Income Disparity and the Death of the American Dream

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No other few words in American history are more well-known and iconic than the phrase from the Declaration of Independence: “We hold these truths to be self-evident, that all men are created equal, that they are endowed by their creator with certain unalienable rights; that among these are life, liberty and the pursuit of happiness” (492). Recognized by some as one of the most eloquent and influential sentences in the history American text, Thomas Jefferson’s words have stuck with us for more than two centuries and we still don’t have a clear definition of what these “unalienable rights” truly mean. While many usually can agree on the meanings of life and liberty, happiness on the other hand has long been a matter of discourse. As Americans embark into a new ideal of American life, it's worth contemplating about what this indefinable phrase really means. Though our nation’s founding document states that we are given these rights, what did Jefferson really mean by the pursuit of happiness? Is happiness truly attainable? And more importantly what is the meaning for us today?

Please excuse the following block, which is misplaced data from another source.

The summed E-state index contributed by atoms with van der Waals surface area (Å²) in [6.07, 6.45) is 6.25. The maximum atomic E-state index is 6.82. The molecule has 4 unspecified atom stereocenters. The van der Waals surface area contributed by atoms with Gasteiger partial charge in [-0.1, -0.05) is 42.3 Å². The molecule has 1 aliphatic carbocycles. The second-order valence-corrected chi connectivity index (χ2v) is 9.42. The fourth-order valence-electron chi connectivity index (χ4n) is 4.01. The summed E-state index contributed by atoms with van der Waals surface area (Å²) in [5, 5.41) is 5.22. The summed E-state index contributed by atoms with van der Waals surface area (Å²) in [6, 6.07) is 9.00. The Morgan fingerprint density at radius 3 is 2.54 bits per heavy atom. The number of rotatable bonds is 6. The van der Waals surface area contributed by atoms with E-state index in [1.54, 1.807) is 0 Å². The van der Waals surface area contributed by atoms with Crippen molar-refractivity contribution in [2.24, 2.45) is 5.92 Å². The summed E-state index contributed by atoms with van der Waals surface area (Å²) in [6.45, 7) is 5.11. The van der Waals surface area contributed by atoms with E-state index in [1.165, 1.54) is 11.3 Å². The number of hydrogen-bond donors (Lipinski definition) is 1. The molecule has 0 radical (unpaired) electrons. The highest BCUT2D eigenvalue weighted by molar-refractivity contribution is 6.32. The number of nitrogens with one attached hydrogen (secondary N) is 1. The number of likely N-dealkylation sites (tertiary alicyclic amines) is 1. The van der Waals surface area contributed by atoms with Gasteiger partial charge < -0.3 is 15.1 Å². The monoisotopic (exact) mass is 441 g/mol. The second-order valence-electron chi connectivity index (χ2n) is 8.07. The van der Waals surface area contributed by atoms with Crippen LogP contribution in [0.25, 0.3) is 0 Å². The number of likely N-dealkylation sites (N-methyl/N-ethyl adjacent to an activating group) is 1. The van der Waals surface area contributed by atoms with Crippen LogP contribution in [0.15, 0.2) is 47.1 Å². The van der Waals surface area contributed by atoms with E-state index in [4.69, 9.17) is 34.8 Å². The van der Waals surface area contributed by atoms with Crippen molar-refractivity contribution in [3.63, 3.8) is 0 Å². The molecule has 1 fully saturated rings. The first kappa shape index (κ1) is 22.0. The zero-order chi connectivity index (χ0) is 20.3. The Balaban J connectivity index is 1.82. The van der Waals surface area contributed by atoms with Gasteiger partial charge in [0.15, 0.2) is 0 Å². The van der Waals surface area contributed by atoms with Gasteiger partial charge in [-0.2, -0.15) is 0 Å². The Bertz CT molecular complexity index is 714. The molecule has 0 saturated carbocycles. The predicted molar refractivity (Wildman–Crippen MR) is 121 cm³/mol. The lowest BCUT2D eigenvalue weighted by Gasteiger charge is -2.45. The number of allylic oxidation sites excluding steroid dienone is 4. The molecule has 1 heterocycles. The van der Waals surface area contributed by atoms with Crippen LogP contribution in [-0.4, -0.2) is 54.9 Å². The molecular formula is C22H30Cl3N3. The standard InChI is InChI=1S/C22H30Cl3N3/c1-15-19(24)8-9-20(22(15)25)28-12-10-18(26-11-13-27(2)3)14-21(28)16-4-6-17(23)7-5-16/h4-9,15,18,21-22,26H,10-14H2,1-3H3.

The statement issued by Congress on July 4, 1776, as America split bonds with Britain and embarked on a path of Independence, has become a distinctive American concept. In the forming of the Declaration of Independence, Thomas Jefferson is said to have taken from John Locke's Second Treatise of Government which notes "life, liberty, and estate" and “lives, liberties, and fortunes” replacing the third term for happiness. “In any case, it can hardly be doubted that for many Americans—Jefferson included—property in the eighteenth century was a value associated with the pursuit of happiness, taking its place alongside life, liberty, and

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